Group says outdoor enthusiasts are not getting the message

Two separate searches, on opposite sides of the island, prompt the province's search and rescue group to remind outdoor enthusiasts to "be prepared" because it could happen to you.

Search and rescue group says people continue to go in the woods poorly prepared

A search and rescue helicopter from Gander helped search for an 82-year-old in CBS. (Twitter@RNC_PoliceNL)

Two searches in one week, on opposite sides of the island — one for a berry picker, the other a hunting guide — has the group responsible for searching for lost people reminding outdoor enthusiasts to 'be prepared' because it could happen to you.

Bill Snelgrove, 82, spent a cold wet night in the woods in Conception Bay South, while, on the island's southwest coast, hunting guide Randy Hilliard spent three nights in a remote area of the Long Range Mountains.

Both men lived to tell the tale.

"They think they're prepared but they're really not," says Harry Blackmore, president of the Newfoundland and Labrador Search and Rescue Association.

82 year old Billy Snelgrove's will to live kept him going while he was lost in the CBS area for a night. (Ted Dillon and Damian Morrissey/CBC)

His group oversees 25 search and rescue units across the province, with about 1000 volunteers, who conduct over 150 searches each year.

Blackmore appreciates how anyone could get in trouble, especially with fog and bad weather quickly moving in. Still, it's frustrating.

"We've been preaching and preaching what to take with you, but it doesn't happen," he said.

Don't count on cell phones  

Blackmore says, unfortunately, too many people rely on cell phones to get them out of trouble.

"Don't get me wrong (cell phones) have helped in some incidents, but in a lot of incidents it's a hazard," he said. "People think, 'I got this,' but as soon as you go clear of one of those towers, it doesn't work."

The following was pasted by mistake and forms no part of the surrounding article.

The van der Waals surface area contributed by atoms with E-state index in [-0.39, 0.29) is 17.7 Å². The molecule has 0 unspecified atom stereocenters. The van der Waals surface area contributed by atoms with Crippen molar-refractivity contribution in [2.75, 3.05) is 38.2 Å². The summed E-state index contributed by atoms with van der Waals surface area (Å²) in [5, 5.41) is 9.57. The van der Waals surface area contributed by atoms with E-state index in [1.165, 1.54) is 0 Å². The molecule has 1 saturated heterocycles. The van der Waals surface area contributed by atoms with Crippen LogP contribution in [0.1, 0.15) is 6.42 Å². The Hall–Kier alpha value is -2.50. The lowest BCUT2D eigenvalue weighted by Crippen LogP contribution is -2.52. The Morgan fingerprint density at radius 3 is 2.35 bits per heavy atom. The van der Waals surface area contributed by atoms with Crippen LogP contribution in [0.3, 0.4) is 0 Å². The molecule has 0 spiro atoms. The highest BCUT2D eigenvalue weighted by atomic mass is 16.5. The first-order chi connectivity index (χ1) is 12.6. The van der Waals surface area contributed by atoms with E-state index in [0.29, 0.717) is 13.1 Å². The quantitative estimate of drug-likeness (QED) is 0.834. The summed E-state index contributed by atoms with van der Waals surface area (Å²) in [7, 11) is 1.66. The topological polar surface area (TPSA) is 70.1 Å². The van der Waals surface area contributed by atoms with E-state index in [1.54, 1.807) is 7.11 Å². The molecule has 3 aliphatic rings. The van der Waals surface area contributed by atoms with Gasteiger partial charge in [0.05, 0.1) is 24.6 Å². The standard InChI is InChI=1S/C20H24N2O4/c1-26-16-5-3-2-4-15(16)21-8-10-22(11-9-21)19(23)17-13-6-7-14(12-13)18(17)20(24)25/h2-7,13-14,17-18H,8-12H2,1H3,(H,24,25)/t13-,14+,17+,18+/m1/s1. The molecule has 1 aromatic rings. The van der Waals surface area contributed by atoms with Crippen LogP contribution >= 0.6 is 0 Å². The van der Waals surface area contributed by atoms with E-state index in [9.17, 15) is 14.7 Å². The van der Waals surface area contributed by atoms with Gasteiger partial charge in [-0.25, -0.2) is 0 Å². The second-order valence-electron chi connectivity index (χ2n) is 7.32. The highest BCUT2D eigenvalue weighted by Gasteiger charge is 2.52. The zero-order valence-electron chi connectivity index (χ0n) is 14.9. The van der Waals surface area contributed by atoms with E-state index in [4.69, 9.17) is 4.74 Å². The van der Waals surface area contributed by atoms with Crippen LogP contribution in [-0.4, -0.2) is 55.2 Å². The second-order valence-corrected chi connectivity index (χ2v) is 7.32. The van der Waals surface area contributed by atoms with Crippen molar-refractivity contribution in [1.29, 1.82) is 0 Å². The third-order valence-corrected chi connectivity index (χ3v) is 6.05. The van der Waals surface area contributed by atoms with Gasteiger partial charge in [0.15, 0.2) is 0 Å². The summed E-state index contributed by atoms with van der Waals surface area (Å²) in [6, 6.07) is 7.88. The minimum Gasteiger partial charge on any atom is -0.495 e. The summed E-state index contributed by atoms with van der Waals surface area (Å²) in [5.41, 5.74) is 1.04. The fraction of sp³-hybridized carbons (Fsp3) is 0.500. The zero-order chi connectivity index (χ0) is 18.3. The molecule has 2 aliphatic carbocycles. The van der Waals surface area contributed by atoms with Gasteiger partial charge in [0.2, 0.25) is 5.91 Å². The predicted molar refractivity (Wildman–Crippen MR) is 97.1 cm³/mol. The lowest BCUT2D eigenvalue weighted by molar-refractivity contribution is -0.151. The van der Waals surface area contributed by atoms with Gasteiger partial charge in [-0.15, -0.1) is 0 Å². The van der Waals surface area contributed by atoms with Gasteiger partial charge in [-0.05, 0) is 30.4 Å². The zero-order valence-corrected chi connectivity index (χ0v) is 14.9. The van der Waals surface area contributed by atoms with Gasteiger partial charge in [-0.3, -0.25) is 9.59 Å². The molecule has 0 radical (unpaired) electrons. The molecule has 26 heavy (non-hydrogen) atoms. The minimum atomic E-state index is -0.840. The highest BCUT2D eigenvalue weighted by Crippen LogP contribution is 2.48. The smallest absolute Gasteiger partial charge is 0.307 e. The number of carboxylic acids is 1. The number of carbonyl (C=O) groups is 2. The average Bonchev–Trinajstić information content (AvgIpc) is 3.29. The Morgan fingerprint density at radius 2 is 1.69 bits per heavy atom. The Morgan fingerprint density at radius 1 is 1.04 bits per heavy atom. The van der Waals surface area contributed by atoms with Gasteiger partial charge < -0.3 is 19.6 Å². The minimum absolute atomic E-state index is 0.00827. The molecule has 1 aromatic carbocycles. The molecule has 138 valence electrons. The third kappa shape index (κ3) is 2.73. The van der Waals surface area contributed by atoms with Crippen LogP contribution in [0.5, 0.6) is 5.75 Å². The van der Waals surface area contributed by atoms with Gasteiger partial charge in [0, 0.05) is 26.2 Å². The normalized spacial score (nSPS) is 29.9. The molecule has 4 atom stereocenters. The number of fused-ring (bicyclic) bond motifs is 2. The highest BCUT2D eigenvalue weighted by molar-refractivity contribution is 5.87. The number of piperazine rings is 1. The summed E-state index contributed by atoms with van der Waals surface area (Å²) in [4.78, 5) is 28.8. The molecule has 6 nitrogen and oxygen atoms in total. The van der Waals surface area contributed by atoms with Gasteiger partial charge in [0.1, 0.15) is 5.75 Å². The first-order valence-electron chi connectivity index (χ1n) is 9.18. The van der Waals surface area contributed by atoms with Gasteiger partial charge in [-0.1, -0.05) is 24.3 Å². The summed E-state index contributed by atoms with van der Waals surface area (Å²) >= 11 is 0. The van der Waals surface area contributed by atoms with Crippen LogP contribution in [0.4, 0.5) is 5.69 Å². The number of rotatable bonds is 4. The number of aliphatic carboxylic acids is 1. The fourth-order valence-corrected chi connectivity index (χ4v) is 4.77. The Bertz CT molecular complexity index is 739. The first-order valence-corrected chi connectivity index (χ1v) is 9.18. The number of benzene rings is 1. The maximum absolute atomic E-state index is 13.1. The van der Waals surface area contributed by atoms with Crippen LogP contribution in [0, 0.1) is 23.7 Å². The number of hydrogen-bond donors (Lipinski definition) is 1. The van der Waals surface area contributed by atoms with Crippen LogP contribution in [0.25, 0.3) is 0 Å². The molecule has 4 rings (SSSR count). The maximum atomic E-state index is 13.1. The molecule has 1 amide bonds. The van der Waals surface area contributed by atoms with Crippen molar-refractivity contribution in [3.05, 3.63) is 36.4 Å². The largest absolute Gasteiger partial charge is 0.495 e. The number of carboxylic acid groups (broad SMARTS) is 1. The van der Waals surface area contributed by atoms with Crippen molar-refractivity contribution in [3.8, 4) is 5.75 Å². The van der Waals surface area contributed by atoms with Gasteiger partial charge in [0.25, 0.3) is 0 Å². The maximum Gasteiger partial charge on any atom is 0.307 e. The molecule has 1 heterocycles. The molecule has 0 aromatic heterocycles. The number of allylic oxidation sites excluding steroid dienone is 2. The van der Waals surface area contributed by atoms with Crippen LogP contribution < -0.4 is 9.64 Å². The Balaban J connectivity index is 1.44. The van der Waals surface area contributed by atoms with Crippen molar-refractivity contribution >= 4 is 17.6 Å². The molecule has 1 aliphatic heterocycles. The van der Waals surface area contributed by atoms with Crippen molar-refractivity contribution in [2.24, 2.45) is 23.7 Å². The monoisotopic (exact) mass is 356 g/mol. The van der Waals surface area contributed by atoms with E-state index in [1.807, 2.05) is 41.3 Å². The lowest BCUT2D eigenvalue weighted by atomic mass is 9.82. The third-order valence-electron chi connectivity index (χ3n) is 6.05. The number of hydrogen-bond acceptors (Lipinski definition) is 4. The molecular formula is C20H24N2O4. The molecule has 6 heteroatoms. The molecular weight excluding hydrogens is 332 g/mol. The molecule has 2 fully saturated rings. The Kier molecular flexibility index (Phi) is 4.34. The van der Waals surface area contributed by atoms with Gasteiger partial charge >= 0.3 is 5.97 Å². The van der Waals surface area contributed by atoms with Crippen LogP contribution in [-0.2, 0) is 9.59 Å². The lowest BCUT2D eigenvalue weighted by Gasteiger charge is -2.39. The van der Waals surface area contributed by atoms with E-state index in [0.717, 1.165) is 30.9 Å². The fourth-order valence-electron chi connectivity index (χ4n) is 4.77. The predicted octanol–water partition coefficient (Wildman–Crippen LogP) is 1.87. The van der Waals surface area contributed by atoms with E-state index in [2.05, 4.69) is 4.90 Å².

Harry Blackmore says after years of preaching the safety message, still far too many people go into the woods unprepared. (CBC)

Blackmore say a better bet for staying safe in the woods is any one of the satellite technology options out there.

"There's no excuse," said Blackmore. "You can get it. You can use it and that would save millions of dollars looking for people."

Expensive venture 

Blackmore says saving lives isn't cheap and the costs continue to grow.

During the search for Snelgrove last week, a Cormorant helicopter was called in from Gander.

"To bring a Cormorant in you're looking at 30 thousand bucks an hour."

"The cost right now is unreal. People off work, giving their time — police officers, helicopters — if you were out for four or five days, no problem to chew up 500 thousand dollars."

Randy Hilliard spent three nights lost, in the woods and walked out on his own two feet. (Gavin Simms/CBC)

How to be prepared

In light of the two searches last week, Paul French of the Search and Rescue Volunteers of Canada, says there are three things to remember when venturing into the great outdoors.

"Tell someone where you're going, whether it's a cell phone call, an email, or a sticky note left on the fridge," he said.

He adds, if you change that plan, let someone know.

Paul French, national coordinator of preparedness with SARVAC, says always tell someone where you're going and bring a kit with basic survival items like matches and a flashlight. (CBC)

French also advises you learn how to operate any life-saving gear you may bring such as a GPS, map or compass.

And finally, and arguably most importantly, pack wisely.

"Fire-lighting materials, a signaling device, a flashlight, extra clothes, extra food and water, compass, GPS, personal locator beacon. It's not much to take, but it can help you greatly if you're ever lost in the woods."

About the Author

Cec Haire

Reporter

Cec Haire reports for CBC News from St. John's.